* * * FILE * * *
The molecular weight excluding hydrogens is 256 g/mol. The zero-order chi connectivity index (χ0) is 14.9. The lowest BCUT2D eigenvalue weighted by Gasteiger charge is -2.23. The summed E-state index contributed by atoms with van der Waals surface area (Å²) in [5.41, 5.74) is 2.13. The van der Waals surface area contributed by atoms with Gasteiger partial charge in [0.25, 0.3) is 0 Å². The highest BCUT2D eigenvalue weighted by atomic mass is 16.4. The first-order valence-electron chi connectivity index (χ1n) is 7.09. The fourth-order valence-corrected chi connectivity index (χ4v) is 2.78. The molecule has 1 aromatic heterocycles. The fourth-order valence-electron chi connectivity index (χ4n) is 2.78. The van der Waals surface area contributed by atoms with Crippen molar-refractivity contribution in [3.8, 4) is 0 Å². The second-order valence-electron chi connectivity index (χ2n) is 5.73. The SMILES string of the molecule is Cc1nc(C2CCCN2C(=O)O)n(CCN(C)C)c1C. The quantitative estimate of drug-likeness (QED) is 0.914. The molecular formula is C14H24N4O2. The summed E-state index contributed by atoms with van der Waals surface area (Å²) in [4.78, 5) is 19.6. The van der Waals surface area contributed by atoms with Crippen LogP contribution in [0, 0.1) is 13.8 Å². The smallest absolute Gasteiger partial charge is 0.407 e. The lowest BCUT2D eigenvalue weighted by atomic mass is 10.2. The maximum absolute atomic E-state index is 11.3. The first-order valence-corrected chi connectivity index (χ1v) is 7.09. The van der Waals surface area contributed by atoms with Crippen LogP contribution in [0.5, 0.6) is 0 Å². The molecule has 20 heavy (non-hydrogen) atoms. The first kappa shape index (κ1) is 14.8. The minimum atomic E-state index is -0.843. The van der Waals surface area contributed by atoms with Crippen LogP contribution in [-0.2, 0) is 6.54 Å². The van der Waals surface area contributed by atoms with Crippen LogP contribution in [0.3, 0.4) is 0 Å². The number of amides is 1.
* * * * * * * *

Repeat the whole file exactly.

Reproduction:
The molecular weight excluding hydrogens is 256 g/mol. The zero-order chi connectivity index (χ0) is 14.9. The lowest BCUT2D eigenvalue weighted by Gasteiger charge is -2.23. The summed E-state index contributed by atoms with van der Waals surface area (Å²) in [5.41, 5.74) is 2.13. The van der Waals surface area contributed by atoms with Gasteiger partial charge in [0.25, 0.3) is 0 Å². The highest BCUT2D eigenvalue weighted by atomic mass is 16.4. The first-order valence-electron chi connectivity index (χ1n) is 7.09. The fourth-order valence-corrected chi connectivity index (χ4v) is 2.78. The molecule has 1 aromatic heterocycles. The fourth-order valence-electron chi connectivity index (χ4n) is 2.78. The van der Waals surface area contributed by atoms with Crippen molar-refractivity contribution in [3.8, 4) is 0 Å². The second-order valence-electron chi connectivity index (χ2n) is 5.73. The SMILES string of the molecule is Cc1nc(C2CCCN2C(=O)O)n(CCN(C)C)c1C. The quantitative estimate of drug-likeness (QED) is 0.914. The molecular formula is C14H24N4O2. The summed E-state index contributed by atoms with van der Waals surface area (Å²) in [4.78, 5) is 19.6. The van der Waals surface area contributed by atoms with Crippen LogP contribution in [0, 0.1) is 13.8 Å². The smallest absolute Gasteiger partial charge is 0.407 e. The lowest BCUT2D eigenvalue weighted by atomic mass is 10.2. The maximum absolute atomic E-state index is 11.3. The first-order valence-corrected chi connectivity index (χ1v) is 7.09. The van der Waals surface area contributed by atoms with Crippen LogP contribution in [0.5, 0.6) is 0 Å². The molecule has 20 heavy (non-hydrogen) atoms. The first kappa shape index (κ1) is 14.8. The minimum atomic E-state index is -0.843. The van der Waals surface area contributed by atoms with Crippen LogP contribution in [-0.2, 0) is 6.54 Å². The van der Waals surface area contributed by atoms with Crippen LogP contribution in [0.3, 0.4) is 0 Å². The number of amides is 1.